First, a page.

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15 Jan 2003 : Column 683—continued

Greater Manchester Police Incident

12.31 pm

The Secretary of State for the Home Department (Mr. David Blunkett): With permission, Mr. Speaker, I wish to make a statement on yesterday's events in Manchester.

I know that the House would want to reiterate the words of the Prime Minister in expressing great sadness, regret and outrage at yesterday's tragic events in Greater Manchester, which resulted in the death of Detective Constable Stephen Oake and the injury of four other police officers. Our deepest condolences go to Detective Oake's family; our thoughts must be with them and the injured and their families at this time.

Yesterday, I used my powers under the Anti-terrorism, Crime and Security Act 2001 to certify the detention, pending deportation, of two foreign nationals who are suspected of involvement in terrorism and of posing a threat to national security. The Greater Manchester police were acting with immigration officers in support of the operation to detain one of those individuals. Police in Manchester detained three men in total. The second national certified by me has now been detained in London. In total, 15 people have so far been detained under the provisions of the Act.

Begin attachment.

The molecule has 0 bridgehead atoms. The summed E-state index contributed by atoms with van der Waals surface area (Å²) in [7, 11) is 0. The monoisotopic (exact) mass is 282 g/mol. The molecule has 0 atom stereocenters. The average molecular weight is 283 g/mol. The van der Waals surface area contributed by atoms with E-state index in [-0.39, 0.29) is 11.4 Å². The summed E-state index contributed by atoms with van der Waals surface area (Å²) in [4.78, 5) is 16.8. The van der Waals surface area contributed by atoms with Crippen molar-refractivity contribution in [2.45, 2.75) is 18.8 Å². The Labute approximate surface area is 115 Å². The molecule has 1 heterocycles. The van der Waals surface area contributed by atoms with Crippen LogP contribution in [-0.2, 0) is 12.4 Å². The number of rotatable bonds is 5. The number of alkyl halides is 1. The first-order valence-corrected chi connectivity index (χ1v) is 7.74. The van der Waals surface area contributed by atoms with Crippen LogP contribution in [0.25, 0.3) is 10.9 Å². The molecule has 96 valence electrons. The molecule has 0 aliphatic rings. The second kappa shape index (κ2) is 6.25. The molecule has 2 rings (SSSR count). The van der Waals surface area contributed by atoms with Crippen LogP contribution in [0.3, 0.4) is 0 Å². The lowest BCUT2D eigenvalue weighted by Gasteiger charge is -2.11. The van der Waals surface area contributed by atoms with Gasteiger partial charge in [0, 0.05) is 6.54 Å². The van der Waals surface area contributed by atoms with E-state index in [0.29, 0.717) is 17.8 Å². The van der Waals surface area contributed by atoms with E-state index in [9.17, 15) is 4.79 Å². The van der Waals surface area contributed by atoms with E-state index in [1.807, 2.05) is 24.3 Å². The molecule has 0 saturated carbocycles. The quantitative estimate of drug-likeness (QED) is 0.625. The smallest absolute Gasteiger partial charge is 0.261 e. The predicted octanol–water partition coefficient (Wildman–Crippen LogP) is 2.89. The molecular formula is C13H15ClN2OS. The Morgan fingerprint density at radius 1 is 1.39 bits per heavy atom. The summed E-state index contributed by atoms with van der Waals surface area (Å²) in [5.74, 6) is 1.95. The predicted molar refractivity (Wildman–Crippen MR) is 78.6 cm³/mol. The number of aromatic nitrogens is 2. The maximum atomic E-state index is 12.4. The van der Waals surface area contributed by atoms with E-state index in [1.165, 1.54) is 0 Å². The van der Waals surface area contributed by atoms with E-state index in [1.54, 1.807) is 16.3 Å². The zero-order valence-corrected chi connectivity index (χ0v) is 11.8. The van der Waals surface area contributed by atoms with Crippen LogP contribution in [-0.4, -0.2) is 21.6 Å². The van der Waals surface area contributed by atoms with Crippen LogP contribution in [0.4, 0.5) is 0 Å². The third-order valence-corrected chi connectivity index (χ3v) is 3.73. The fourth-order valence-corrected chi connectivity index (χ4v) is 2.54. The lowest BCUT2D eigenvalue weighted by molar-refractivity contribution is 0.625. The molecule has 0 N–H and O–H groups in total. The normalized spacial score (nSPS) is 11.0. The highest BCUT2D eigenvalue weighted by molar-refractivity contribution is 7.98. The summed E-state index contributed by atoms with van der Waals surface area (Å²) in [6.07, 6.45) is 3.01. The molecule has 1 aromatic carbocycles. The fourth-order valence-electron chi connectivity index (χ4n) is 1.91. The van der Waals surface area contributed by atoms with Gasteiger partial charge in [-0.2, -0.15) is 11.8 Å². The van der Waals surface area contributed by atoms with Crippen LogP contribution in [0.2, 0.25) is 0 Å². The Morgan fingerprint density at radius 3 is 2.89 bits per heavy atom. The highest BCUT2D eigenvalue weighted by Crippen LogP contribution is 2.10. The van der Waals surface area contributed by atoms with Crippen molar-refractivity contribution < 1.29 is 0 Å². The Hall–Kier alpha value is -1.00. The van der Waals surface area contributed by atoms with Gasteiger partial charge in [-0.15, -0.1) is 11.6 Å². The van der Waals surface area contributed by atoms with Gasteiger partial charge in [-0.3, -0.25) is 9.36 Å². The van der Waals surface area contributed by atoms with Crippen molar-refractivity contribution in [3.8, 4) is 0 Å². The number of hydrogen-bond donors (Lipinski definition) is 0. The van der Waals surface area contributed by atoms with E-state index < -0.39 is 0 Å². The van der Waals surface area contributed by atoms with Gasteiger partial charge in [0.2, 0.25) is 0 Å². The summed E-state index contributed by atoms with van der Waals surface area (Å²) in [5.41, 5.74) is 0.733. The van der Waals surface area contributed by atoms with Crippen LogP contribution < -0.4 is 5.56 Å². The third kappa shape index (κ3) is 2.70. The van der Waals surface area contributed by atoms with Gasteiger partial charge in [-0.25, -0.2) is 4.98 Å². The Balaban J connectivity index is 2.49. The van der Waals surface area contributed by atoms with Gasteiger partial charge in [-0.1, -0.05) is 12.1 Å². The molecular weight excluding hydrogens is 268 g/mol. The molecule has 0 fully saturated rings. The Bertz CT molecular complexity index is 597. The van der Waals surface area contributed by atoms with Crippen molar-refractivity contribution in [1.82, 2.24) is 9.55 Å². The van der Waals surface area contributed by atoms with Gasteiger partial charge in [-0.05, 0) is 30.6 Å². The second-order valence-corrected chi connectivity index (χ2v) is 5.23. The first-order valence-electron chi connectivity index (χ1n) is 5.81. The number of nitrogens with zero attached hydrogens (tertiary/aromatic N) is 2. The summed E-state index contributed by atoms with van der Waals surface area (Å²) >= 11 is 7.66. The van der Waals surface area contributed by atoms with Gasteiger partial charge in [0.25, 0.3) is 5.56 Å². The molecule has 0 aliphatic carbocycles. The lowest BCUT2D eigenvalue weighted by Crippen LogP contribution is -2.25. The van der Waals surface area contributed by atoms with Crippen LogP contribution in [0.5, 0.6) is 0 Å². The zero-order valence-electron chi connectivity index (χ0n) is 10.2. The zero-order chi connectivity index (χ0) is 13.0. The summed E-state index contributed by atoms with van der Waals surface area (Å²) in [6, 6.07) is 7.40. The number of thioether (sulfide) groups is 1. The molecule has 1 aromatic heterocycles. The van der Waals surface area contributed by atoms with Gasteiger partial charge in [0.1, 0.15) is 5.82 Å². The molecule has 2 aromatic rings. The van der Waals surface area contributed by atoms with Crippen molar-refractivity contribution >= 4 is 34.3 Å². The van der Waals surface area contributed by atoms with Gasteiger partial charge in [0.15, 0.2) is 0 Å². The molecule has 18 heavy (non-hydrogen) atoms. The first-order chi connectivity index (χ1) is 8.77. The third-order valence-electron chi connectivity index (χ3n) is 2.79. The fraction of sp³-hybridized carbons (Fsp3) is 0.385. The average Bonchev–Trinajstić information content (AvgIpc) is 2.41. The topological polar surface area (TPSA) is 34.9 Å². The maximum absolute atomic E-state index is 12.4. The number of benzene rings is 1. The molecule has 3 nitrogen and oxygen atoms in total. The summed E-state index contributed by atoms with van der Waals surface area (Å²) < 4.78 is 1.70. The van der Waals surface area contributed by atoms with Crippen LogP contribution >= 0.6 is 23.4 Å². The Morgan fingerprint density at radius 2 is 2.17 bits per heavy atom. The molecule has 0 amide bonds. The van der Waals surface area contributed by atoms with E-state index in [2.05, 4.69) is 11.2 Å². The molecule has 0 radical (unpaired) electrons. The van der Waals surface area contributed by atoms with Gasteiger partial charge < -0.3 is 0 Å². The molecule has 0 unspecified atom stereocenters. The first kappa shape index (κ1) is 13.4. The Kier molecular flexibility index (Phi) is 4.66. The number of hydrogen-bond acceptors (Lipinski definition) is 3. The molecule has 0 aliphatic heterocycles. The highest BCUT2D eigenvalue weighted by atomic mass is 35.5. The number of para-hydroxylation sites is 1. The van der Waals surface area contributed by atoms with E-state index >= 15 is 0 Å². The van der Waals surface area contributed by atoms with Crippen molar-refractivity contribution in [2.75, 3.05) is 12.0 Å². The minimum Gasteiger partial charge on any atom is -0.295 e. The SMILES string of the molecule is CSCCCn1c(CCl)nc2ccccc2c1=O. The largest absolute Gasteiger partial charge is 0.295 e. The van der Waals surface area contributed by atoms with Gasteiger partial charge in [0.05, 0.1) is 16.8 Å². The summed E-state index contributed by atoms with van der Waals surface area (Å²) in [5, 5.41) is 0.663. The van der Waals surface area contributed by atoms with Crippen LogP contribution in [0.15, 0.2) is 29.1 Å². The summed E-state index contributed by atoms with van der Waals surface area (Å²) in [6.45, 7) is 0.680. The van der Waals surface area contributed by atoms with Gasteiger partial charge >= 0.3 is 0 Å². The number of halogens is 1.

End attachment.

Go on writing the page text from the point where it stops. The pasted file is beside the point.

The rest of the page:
Greater Manchester police have activated their major incident procedures and are conducting a murder inquiry. I shall, of course, report further to the House when I am in a position to do so.

On 7 November, I outlined in a written statement the scale and nature of the threat that we face from international terrorists. In the past few months, my right hon. Friends the Prime Minister and the Foreign Secretary and I have made it clear that that threat is a continuing and dangerous one. I know that the whole House supports the efforts of the police and the security services to detect and prevent terrorist incidents. Parliament has provided the authorities with extra powers through the Terrorism Act 2000 and the Anti-terrorism, Crime and Security Act, and I regularly discuss with the security services and the police how those powers are being used and whether they are being used effectively.

Yesterday's events highlighted the ongoing threat that we face. In combating that threat, we rely on the bravery and commitment of police officers and security services in defending us against dangerous criminals and those who threaten the very safety of our country. I commend their bravery to the House.

Mr. Oliver Letwin (West Dorset): As my right hon. Friend the Leader of the Opposition made clear, we all share the Home Secretary's admiration for the efforts of police officers involved in protecting our lives against terrorism. Our condolences go to the bereaved and our thoughts are with those officers who have been wounded.

It is far too early to make comments or ask detailed questions about the operation, which clearly went badly wrong in some respects. I am sure that in due course the Home Secretary will give the House some information on the way in which the operation was conducted, on what can be done better to protect police officers under

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such circumstances, and on whether it is appropriate, in such circumstances, for them to be armed. However, this episode also draws our attention to wider questions.